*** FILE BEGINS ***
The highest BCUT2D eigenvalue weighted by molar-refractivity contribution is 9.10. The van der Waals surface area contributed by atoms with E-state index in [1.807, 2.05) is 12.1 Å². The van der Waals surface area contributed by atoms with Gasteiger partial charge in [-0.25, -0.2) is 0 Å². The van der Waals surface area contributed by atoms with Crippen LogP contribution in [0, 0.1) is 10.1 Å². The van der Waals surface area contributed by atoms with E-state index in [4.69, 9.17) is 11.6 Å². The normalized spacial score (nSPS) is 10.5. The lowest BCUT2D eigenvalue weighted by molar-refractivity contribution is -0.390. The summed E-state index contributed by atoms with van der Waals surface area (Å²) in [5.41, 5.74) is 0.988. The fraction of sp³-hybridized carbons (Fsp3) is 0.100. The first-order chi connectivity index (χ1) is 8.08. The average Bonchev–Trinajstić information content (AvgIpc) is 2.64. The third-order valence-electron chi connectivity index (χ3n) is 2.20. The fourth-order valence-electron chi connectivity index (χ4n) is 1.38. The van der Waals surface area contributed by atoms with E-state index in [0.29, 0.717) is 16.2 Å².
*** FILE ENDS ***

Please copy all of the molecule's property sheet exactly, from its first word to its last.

The highest BCUT2D eigenvalue weighted by molar-refractivity contribution is 9.10. The van der Waals surface area contributed by atoms with E-state index in [1.807, 2.05) is 12.1 Å². The van der Waals surface area contributed by atoms with Gasteiger partial charge in [-0.25, -0.2) is 0 Å². The van der Waals surface area contributed by atoms with Crippen LogP contribution in [0, 0.1) is 10.1 Å². The van der Waals surface area contributed by atoms with E-state index in [4.69, 9.17) is 11.6 Å². The normalized spacial score (nSPS) is 10.5. The lowest BCUT2D eigenvalue weighted by molar-refractivity contribution is -0.390. The summed E-state index contributed by atoms with van der Waals surface area (Å²) in [5.41, 5.74) is 0.988. The fraction of sp³-hybridized carbons (Fsp3) is 0.100. The first-order chi connectivity index (χ1) is 8.08. The average Bonchev–Trinajstić information content (AvgIpc) is 2.64. The third-order valence-electron chi connectivity index (χ3n) is 2.20. The fourth-order valence-electron chi connectivity index (χ4n) is 1.38. The van der Waals surface area contributed by atoms with E-state index in [0.29, 0.717) is 16.2 Å².